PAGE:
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The Man Who Used the Universe Paperback – Jul 1985

4 out of 5 stars 1 customer review

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Paperback, Jul 1985
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Product Details

  • Paperback
  • Publisher: Warner Books; First Edition edition (July 1985)
  • Language: English
  • ISBN-10: 0446903531
  • ISBN-13: 978-0446903530
  • Product Dimensions: 17 x 10.7 x 2.5 cm
  • Shipping Weight: 68 g
  • Average Customer Review: 4.0 out of 5 stars 1 customer review
  • Amazon Bestsellers Rank: #3,406,617 in Books (See Top 100 in Books)
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Top Customer Reviews

Format: Kindle Edition Verified Purchase
Another novel from the Alan Dean Foster machine. He can spin a yarn. Not his best, but a fun read nonetheless
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Most Helpful Customer Reviews on (beta) HASH(0x9e0fe87c) out of 5 stars 21 reviews
10 of 10 people found the following review helpful
HASH(0x9df47684) out of 5 stars A fun, fun read. Jan. 24 1997
By A Customer - Published on
Format: Paperback
A sci-fi story set in a non-Commonwealth(Flinx) universe,
it nonetheless has a rich and engrossing setting. (In fact,
it's a shame there weren't additional books set here) The main character is an enigmatic, brilliant, and incredibly driven man that we never really get to know. Instead, we perceive him through his interactions with a varied cast of interesting "side" characters. We track our mysterious and chillingly efficient protagonist as he works his way to the top, and along the way we get to look inside
the minds of the facinating supporting characters that his actions affect. Overall an engrossing, well-told story. One of Alan Dean Foster's best efforts.
5 of 6 people found the following review helpful
HASH(0x9df47aec) out of 5 stars A Vacuum of a Book March 5 1999
By Jeff( - Published on
Format: Paperback
I started reading SciFi 7 years ago because a friend of mine lent me this book. The main character in this book is often unpredictable and has a cool, sly personality that draws you to him as often as the characters in the book are drawn to this most likeable(or is it unlikeable?) deviant. Though I appreciated most of the settings in this book, it's the way in which Foster managed to create such an interesting plot through such a unique, deceptive character. He's as calm, collective and mean as "Dirty Harry" but oh so much smarter. I've read several Foster books since then, but this ultimately remains my favorite.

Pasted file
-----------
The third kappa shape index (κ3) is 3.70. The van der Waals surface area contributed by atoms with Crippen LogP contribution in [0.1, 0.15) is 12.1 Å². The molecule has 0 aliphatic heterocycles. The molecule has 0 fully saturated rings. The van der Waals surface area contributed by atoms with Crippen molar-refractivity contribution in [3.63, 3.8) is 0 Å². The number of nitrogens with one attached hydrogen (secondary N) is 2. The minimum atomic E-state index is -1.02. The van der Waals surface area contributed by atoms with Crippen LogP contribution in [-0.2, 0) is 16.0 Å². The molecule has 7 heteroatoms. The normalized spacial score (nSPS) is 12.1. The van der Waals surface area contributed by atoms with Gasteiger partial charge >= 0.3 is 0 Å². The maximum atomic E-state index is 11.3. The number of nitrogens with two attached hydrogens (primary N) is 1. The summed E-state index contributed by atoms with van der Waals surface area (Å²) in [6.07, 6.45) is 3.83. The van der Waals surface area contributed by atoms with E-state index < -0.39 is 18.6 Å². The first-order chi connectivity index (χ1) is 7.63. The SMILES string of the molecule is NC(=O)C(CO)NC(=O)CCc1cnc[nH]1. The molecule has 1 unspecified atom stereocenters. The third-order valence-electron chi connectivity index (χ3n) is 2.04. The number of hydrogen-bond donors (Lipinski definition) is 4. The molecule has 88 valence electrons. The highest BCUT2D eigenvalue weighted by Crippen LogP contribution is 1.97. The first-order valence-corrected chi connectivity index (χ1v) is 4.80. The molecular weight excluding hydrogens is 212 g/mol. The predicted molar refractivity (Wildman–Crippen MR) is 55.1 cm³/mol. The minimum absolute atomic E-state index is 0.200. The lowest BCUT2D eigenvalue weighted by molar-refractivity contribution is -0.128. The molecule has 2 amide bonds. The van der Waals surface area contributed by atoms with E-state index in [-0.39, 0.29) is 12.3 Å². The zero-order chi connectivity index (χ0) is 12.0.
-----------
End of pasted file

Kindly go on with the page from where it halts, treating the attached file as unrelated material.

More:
4 of 5 people found the following review helpful
HASH(0x9df47b10) out of 5 stars Keeps Me Coming Back June 12 2000
By A Customer - Published on
Format: Paperback
This book is one of my guilty pleasures. I have read it more times than I can count and am about to purchase my third copy, having worn out two previous copies. The main character is a man driven unlike any other. He seems at times to be in search of something (a theme I find in many of Foster's books), but in the process of his quest he reshapes the entire known universe. As intriging a read the twentieth time as it was the first.
4 of 5 people found the following review helpful
HASH(0x9df47a50) out of 5 stars Re-readable to the point of destruction Nov. 15 2001
By Shalom Craimer - Published on
Format: Paperback
I've liked this book since I first read it, 10 year ago, and I still find myself picking it up and re-reading it again and again. The flow of the plot is simply to absorbing to put it down, and the complex plans made by the main character amaze me afresh every time. I've read this book so often, and lent it to so many people, that my first copy fell apart. So I got another one ;-)
1 of 1 people found the following review helpful
HASH(0x9df47f60) out of 5 stars GREAT NOVEL! Jan. 25 2006
By charles ballew - Published on
When I was a teenager I collected Alan Dean Foster books. He was my favorite author at the time. I have kept all his books. But in recent years I've reread all of them, only to sadly discover they're pretty juvenile and simplistic. They are all very readable, almost impossible to put down, with exciting plots and vivid, economic descriptions of environments. But Alan Dean Foster's dialogue was plagued with cliche's and his characters completely lacking in subtlety.

One disclaimer, however, I haven't read any of his novels written after 1990, so for all I know he's improved his skills.

Anyway, my two favorite books of his are Icerigger, which is poorly written but has an absolutely brilliant plot (it would make a great movie),

and this novel, The Man Who Used the Universe, which is, to me, his masterpiece.

The brilliance of this novel lies in it's basic simplicity. It doesn't waste any time with dialogue and complex characters, Instead it just coldly and efficiently describes an enigmatic man, Kees vaan Loo-Makklin, who, simply said, conquers the universe.

Kees is a mystery to everyone around him, because he hides his feelings completely, and views everyone as a tool in his ambitions.

Each step of his life is described without any poetry or cleverness. He outwits everyone, and never falters. The novel, like the character, plows directly ahead, no looking back, and only when he finally conquers the universe do we find out the answer to the one question everyone keeps asking; why? the answer is simplicity itself, and I LOVED IT!

This book is GREAT!!! Read it, you won't be sorry!

chuck b

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